Background: Little is known about what women value in their interactions with family planning providers and in decision making about contraception.
Study design: We conducted semistructured interviews with 42 black, white and Latina patients. Transcripts were coded using modified grounded theory.
Results: While women wanted control over the ultimate selection of a method, most also wanted their provider to participate in the decision-making process in a way that emphasized the women's values and preferences. Women desired an intimate, friend-like relationship with their providers and also wanted to receive comprehensive information about options, particularly about side effects. More black and Spanish-speaking Latinas, as compared to whites and English-speaking Latinas, felt that providers should only share their opinion if it is elicited by a patient or if they make their rationale clear to the patient.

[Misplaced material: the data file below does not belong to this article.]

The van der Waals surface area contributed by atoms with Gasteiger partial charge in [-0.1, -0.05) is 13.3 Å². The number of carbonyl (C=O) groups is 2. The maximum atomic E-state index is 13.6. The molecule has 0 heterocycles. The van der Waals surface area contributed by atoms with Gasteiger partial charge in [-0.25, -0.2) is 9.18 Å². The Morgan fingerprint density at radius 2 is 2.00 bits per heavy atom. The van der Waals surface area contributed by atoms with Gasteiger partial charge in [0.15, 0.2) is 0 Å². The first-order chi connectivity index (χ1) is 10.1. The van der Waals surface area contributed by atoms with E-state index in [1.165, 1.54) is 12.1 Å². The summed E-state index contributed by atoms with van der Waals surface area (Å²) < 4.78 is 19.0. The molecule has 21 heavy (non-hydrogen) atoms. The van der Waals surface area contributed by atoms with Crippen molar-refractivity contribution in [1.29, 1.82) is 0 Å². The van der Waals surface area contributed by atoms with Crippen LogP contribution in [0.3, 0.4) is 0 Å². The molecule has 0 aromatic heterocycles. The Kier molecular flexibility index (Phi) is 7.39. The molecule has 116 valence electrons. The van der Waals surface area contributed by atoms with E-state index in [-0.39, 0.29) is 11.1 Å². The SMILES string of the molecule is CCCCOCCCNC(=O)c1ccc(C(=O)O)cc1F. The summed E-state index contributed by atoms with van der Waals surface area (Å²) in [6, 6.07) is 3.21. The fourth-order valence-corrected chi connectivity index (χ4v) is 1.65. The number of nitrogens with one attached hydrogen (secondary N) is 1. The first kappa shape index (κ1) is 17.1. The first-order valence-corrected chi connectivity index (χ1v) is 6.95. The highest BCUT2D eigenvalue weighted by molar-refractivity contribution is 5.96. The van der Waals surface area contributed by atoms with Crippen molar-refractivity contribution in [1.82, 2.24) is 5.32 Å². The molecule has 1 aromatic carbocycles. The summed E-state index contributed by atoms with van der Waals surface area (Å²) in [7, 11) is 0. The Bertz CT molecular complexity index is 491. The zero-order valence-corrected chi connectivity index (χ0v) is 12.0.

Conclusion: While, in the absence of medical contraindications, decision making about contraception has often been conceptualized as a woman's autonomous decision, our data indicate that providers of contraceptive counseling can participate in the decision-making process within limits. Differences in preferences seen by race/ethnicity illustrate one example of the importance of individualizing counseling to match women's preferences.
Keywords: Contraception; Counseling; Patient preferences; Race/ethnicity; Shared decision making.
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